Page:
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Abu Muhammad 'Abd al-Malik bin Hisham ibn Ayyub al-Himyari (Arabic: أبو محمد عبدالمالك بن هشام‎), or Ibn Hisham, edited the biography of Islamic prophet Muhammad written by Ibn Ishaq.[1]

Abu Muhammad 'Abd al-Malik bin Hisham
TitleIbn Hisham
Died7 May 833
EraIslamic golden age
RegionBasra and Egypt
Main interest(s)Prophetic biography
Notable work(s)The Life of the Prophet
Senior posting



Ibn Hisham was probably a native of Basra and moved later to Egypt,[2] It seems possible that while his family were from Basra, of Himyarite origin, he was born in Old Cairo.[3] In Egypt he gained renown as a grammarian and student of language and history. His origins have alternatively been traced to both Mu'afir ibn Ya'far, and to Dhuhli.[2]

Biography of Prophet Muhammed & other worksEdit

  • As-Sirah an-Nabawiyyah, an edited version of Ibn Ishaq's original work,[4] and considered a classic biography of the Islamic prophet Muhammad.[5][6] His knowledge of Ibn Ishaq's biography derived from Ziyād al-Baqqāʾi (d. 183/799), who lived mostly in Kufa.[7] Later Ibn Hisham's As-Sira would chiefly be transmitted by his pupil, Ibn al-Barqī.[7]

Ibn Ishaq's work is lost and is now only known in the recensions of Ibn Hisham and al-Tabari, although several other recensions exited that are now lost or survive only in fragments.[8] According to Fred Donner, the material in Ibn Hisham and al-Tabari is "virtually the same".[8] Ibn Hisham's more accurate versions of some poems mentioned in the Sira, provide explanations of difficult words and phrases.[7] However some material found in al-Tabari and not preserved by Ibn Hisham, is mainly not directly related to Muhammad.[7] Al-Tabari also includes the controversial episodes of the Satanic Verses and the story of Muhammad's attempted suicide, while ibn Hisham does not.[9][10] Ibn Hisham admits in the preface that he omitted matters from Ibn Ishaq's biography that "would distress certain people".[11][12]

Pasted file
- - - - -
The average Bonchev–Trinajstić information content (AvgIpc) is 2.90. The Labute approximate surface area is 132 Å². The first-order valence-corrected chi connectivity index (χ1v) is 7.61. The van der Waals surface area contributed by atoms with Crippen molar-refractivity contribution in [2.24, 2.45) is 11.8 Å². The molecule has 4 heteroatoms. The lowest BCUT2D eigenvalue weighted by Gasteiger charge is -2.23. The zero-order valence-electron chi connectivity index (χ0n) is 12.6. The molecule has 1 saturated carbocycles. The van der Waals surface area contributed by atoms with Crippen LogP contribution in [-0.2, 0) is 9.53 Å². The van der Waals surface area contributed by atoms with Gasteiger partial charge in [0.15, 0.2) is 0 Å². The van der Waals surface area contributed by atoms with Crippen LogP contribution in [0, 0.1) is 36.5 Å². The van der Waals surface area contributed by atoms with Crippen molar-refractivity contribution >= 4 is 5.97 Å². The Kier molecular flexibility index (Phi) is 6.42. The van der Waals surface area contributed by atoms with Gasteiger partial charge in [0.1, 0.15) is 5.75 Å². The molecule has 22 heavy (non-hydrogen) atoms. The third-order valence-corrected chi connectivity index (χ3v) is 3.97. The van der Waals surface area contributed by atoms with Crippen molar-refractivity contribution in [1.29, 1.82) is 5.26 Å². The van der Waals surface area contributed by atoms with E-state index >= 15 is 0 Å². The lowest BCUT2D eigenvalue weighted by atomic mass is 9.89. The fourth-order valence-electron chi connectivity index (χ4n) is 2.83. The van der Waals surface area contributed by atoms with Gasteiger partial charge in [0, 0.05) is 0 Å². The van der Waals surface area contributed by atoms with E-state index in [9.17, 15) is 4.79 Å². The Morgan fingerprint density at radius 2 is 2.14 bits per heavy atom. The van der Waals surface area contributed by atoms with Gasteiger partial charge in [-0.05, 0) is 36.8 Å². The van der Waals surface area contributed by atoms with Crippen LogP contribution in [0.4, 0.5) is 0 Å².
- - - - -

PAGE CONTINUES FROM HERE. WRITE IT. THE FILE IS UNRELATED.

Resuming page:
Other worksEdit

Ibn Hisham wrote a work on South Arabian antiquities: Kitab al-Tijan li ma'rifati muluk al-zaman (Book of Crowns in knowing kings of the age).

See alsoEdit


  1. ^ Kathryn Kueny, The Rhetoric of Sobriety: Wine in Early Islam, pg. 59. Albany: State University of New York Press, 2001. ISBN 9780791490181
  2. ^ a b Mustafa al-Suqa, Ibrahim al-Abyari and Abdul-Hafidh Shalabi, Tahqiq Sirah an-Nabawiyyah li Ibn Hisham, ed.: Dar Ihya al-Turath, pp. 23-4
  3. ^ William Muir, The Life of Mahomet: With Introductory Chapters on the Original Sources for the Biography of Mahomet, and on the Pre-Islamite History of Arabia, vol. 1, pg. xciv. London: Smith, Elder & Co., 1861.
  4. ^ Mahmood ul-Hasan, Ibn Al-At̲h̲ir: An Arab Historian : a Critical Analysis of His Tarikh-al-kamil and Tarikh-al-atabeca, pg. 71. New Delhi: Northern Book Center, 2005. ISBN 9788172111540
  5. ^ Antonie Wessels, A Modern Arabic Biography of Muḥammad: A Critical Study of Muḥammad Ḥusayn , pg. 1. Leiden: Brill Publishers, 1972.
  6. ^ Ira M. Lapidus, A History of Islamic Societies, pg. 18. Cambridge: Cambridge University Press, 2002. ISBN 9780521779333
  7. ^ a b c d Montgomery Watt, W. (1968). "Ibn Hishām". Encyclopaedia of Islam. 3 (2nd ed.). Brill Academic Publishers. pp. 800–801. ISBN 9004081186.
  8. ^ a b Donner, Fred McGraw (1998). Narratives of Islamic origins: the beginnings of Islamic historical writing. Darwin Press. p. 132. ISBN 978-0-87850-127-4.
  9. ^ Raven, Wim, Sīra and the Qurʾān – Ibn Isḥāq and his editors, Encyclopaedia of the Qur'an. Ed. Jane Dammen McAuliffe. Vol. 5. Leiden, The Netherlands: Brill Academic Publishers, 2006. p29-51.
  10. ^ Cf., Ibn Ishaq (Guillaume's reconstruction, at pp. 165-167) and al-Tabari (SUNY edition, at VI: 107-112).
  11. ^ Holland, Tom (2012). In the Shadow of the Sword. Doubleday. p. 42.
  12. ^ Newby, Gordon Darnell; Ibn Isḥāq, Muḥammad (1989). The Making of the Last Prophet: A Reconstruction of the Earliest Biography of Muhammad. University of South Carolina Press. p. 9.

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